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Some home loan slack afforded to borrowers

Published on 28/11/2007

28 November 2007

Madrid – The main reference rate for mortgages fell in November for the second month in a row, giving some relief to Spanish borrowers.

The average one-year Euribor rate, the rate charged by European banks among themselves for 12-month money, dropped to a preliminary 4.600 percent in November from 4.647 percent in October.

That would suggest that after two years of continuous rises following a series of interest-rate hikes by the European Central Bank, the Euribor peaked at 4.725 percent.

Since the liquidity crunch emerged after the summer in the wake of the US subprime mortgage crisis, the ECB has decided to keep interest rates on hold and has pumped funds into the money markets to help out stretched lenders.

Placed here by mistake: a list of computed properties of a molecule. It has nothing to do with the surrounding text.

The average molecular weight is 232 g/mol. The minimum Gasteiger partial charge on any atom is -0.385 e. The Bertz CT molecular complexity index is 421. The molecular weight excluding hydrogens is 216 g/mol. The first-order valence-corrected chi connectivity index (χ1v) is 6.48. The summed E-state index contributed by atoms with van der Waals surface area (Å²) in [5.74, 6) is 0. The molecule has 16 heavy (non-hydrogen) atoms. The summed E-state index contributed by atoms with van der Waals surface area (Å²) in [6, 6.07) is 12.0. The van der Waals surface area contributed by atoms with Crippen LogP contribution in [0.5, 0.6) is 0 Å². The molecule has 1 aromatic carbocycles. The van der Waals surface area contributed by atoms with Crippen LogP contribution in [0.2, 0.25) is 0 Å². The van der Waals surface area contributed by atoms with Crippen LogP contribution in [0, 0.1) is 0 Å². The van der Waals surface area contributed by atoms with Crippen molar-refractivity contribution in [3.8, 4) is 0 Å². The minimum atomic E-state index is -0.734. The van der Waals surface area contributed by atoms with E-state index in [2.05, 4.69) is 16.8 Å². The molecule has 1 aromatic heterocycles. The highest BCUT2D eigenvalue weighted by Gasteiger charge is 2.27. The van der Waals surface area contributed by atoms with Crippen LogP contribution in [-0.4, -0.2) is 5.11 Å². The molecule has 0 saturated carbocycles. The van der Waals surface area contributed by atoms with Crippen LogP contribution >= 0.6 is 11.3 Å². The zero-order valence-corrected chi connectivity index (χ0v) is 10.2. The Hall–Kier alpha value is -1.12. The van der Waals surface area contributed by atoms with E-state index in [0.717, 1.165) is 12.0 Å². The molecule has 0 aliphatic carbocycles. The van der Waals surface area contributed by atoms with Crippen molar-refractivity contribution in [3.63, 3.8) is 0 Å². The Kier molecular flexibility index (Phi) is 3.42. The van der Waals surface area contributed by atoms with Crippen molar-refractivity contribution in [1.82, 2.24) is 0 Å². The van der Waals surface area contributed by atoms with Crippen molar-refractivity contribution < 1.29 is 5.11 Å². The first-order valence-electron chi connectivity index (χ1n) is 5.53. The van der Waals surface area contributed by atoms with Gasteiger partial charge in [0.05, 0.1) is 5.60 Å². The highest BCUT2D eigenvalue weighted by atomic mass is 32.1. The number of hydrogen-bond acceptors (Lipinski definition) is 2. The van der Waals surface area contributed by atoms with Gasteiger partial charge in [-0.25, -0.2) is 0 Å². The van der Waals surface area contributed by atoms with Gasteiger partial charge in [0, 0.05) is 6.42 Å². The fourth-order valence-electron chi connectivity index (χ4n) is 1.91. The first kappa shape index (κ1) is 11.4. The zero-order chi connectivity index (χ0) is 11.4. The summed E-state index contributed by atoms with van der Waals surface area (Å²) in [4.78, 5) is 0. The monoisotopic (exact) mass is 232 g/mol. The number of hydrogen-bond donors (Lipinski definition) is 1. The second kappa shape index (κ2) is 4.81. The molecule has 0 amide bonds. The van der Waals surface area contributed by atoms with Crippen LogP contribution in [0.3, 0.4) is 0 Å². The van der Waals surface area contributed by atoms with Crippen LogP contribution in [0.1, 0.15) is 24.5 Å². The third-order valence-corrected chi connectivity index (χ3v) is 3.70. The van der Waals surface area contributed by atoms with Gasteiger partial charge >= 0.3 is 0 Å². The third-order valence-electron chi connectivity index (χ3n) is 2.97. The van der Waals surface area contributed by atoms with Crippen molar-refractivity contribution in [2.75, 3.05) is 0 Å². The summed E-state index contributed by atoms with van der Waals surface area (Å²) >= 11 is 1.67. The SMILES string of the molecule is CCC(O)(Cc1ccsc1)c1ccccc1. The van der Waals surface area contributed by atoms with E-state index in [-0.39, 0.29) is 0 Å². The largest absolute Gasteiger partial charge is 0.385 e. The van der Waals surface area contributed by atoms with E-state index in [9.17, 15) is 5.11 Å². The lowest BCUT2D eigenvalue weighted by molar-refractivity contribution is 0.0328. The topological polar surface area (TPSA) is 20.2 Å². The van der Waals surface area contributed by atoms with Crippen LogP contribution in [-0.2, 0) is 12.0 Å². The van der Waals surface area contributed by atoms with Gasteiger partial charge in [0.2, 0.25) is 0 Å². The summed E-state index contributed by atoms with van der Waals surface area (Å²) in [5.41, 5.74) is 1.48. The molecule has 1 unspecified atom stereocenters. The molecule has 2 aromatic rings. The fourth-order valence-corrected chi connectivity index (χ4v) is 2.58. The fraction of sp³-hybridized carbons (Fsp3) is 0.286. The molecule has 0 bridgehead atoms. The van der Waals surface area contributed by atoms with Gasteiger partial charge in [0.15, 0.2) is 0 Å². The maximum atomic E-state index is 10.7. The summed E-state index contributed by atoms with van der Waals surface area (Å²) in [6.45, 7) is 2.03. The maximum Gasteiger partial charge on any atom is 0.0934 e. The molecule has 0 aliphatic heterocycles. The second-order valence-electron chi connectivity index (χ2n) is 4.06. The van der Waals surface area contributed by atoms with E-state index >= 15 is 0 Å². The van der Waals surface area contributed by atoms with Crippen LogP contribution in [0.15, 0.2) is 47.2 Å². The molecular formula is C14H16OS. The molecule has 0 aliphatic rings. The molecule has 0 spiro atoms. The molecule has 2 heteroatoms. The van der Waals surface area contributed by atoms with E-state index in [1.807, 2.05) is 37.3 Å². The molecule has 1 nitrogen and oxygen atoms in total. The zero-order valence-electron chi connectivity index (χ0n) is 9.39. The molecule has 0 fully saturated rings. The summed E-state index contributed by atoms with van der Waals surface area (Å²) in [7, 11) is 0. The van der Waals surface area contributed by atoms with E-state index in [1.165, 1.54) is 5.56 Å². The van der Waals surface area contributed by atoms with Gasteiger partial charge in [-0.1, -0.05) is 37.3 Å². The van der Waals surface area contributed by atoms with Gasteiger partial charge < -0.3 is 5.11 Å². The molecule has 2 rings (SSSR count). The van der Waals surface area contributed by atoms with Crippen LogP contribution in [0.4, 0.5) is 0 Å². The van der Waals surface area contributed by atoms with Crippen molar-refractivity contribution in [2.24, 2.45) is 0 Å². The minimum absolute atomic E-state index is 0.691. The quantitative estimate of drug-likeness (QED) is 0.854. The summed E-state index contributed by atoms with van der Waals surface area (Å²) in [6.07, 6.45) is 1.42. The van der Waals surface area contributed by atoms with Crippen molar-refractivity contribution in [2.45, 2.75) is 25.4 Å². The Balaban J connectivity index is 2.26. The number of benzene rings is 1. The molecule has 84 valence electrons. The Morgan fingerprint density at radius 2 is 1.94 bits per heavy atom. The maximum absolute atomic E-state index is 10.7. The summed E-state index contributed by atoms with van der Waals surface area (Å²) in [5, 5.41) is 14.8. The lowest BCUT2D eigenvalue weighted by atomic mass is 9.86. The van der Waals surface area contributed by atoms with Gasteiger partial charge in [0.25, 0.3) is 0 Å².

However, inflation in the euro zone came in at 2.6 percent last month, well above the ECB’s target of close to, but below, 2 percent in the medium term.

The fact that Spaniards are still to feel the pinch of higher borrowing costs was shown by the latest loan default figures from Standard & Poor’s.

The rating agency’s RMBS Delinquency Index of home loans in Spain climbed to 2.02 percent in the third quarter, almost three times higher than in 2002 when S&P started to compile the data. The rate in the second quarter was 1.89 percent.

[Copyright EL PAÍS, SL. 2007]

Subject: Spanish news